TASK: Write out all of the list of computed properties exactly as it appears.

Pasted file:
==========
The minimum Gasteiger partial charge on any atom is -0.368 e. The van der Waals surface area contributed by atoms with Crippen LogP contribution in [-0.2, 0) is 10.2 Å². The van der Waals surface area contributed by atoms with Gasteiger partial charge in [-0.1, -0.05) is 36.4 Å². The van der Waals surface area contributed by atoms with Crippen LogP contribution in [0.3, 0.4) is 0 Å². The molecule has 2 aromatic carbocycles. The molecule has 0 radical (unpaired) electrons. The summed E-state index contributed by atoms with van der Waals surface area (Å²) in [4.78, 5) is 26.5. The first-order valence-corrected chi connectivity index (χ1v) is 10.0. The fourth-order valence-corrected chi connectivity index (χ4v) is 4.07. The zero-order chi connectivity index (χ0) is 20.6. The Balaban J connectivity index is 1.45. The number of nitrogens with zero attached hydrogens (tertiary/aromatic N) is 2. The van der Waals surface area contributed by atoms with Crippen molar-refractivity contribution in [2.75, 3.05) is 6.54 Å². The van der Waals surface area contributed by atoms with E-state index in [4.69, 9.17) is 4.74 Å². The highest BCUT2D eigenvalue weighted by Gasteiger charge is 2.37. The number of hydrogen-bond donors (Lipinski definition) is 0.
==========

The minimum Gasteiger partial charge on any atom is -0.368 e. The van der Waals surface area contributed by atoms with Crippen LogP contribution in [-0.2, 0) is 10.2 Å². The van der Waals surface area contributed by atoms with Gasteiger partial charge in [-0.1, -0.05) is 36.4 Å². The van der Waals surface area contributed by atoms with Crippen LogP contribution in [0.3, 0.4) is 0 Å². The molecule has 2 aromatic carbocycles. The molecule has 0 radical (unpaired) electrons. The summed E-state index contributed by atoms with van der Waals surface area (Å²) in [4.78, 5) is 26.5. The first-order valence-corrected chi connectivity index (χ1v) is 10.0. The fourth-order valence-corrected chi connectivity index (χ4v) is 4.07. The zero-order chi connectivity index (χ0) is 20.6. The Balaban J connectivity index is 1.45. The number of nitrogens with zero attached hydrogens (tertiary/aromatic N) is 2. The van der Waals surface area contributed by atoms with Crippen molar-refractivity contribution in [2.75, 3.05) is 6.54 Å². The van der Waals surface area contributed by atoms with E-state index in [4.69, 9.17) is 4.74 Å². The highest BCUT2D eigenvalue weighted by Gasteiger charge is 2.37. The number of hydrogen-bond donors (Lipinski definition) is 0.